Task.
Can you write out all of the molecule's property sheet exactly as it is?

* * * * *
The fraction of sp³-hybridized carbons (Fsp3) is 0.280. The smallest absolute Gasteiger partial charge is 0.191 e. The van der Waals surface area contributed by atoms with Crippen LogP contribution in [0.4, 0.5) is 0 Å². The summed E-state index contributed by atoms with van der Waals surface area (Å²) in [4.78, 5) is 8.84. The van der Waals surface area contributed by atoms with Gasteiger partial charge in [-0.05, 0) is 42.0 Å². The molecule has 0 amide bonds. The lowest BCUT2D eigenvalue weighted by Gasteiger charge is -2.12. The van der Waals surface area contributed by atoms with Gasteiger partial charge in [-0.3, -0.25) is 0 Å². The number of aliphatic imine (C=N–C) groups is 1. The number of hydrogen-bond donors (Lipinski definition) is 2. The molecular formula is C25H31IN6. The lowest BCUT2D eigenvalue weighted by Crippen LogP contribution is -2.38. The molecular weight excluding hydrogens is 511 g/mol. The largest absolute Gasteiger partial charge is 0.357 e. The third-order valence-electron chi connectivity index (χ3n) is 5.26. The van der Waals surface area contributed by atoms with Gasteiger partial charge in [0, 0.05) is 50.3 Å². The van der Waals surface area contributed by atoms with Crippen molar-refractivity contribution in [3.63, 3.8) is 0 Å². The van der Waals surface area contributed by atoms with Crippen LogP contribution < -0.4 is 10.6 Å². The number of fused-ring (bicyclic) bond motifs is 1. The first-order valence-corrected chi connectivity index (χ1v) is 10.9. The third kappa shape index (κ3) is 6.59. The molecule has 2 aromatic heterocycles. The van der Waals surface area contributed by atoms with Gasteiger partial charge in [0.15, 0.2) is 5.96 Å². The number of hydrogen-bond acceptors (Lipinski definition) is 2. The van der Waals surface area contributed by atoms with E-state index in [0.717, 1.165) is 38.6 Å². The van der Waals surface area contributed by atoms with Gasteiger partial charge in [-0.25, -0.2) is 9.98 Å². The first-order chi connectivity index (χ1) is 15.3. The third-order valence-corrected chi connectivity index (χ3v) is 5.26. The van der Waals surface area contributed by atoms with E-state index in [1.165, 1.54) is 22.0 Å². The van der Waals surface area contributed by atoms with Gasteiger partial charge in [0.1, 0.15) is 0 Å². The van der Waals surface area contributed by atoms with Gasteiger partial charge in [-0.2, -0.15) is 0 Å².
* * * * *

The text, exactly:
The fraction of sp³-hybridized carbons (Fsp3) is 0.280. The smallest absolute Gasteiger partial charge is 0.191 e. The van der Waals surface area contributed by atoms with Crippen LogP contribution in [0.4, 0.5) is 0 Å². The summed E-state index contributed by atoms with van der Waals surface area (Å²) in [4.78, 5) is 8.84. The van der Waals surface area contributed by atoms with Gasteiger partial charge in [-0.05, 0) is 42.0 Å². The molecule has 0 amide bonds. The lowest BCUT2D eigenvalue weighted by Gasteiger charge is -2.12. The van der Waals surface area contributed by atoms with Gasteiger partial charge in [-0.3, -0.25) is 0 Å². The number of aliphatic imine (C=N–C) groups is 1. The number of hydrogen-bond donors (Lipinski definition) is 2. The molecular formula is C25H31IN6. The lowest BCUT2D eigenvalue weighted by Crippen LogP contribution is -2.38. The molecular weight excluding hydrogens is 511 g/mol. The largest absolute Gasteiger partial charge is 0.357 e. The third-order valence-electron chi connectivity index (χ3n) is 5.26. The van der Waals surface area contributed by atoms with Gasteiger partial charge in [0, 0.05) is 50.3 Å². The van der Waals surface area contributed by atoms with Crippen molar-refractivity contribution in [3.63, 3.8) is 0 Å². The van der Waals surface area contributed by atoms with Crippen LogP contribution < -0.4 is 10.6 Å². The number of fused-ring (bicyclic) bond motifs is 1. The first-order valence-corrected chi connectivity index (χ1v) is 10.9. The third kappa shape index (κ3) is 6.59. The molecule has 2 aromatic heterocycles. The van der Waals surface area contributed by atoms with Gasteiger partial charge in [0.15, 0.2) is 5.96 Å². The number of hydrogen-bond acceptors (Lipinski definition) is 2. The van der Waals surface area contributed by atoms with E-state index in [0.717, 1.165) is 38.6 Å². The van der Waals surface area contributed by atoms with Gasteiger partial charge in [-0.25, -0.2) is 9.98 Å². The first-order chi connectivity index (χ1) is 15.3. The third-order valence-corrected chi connectivity index (χ3v) is 5.26. The van der Waals surface area contributed by atoms with E-state index in [1.165, 1.54) is 22.0 Å². The van der Waals surface area contributed by atoms with Gasteiger partial charge in [0.1, 0.15) is 0 Å². The van der Waals surface area contributed by atoms with Gasteiger partial charge in [-0.2, -0.15) is 0 Å².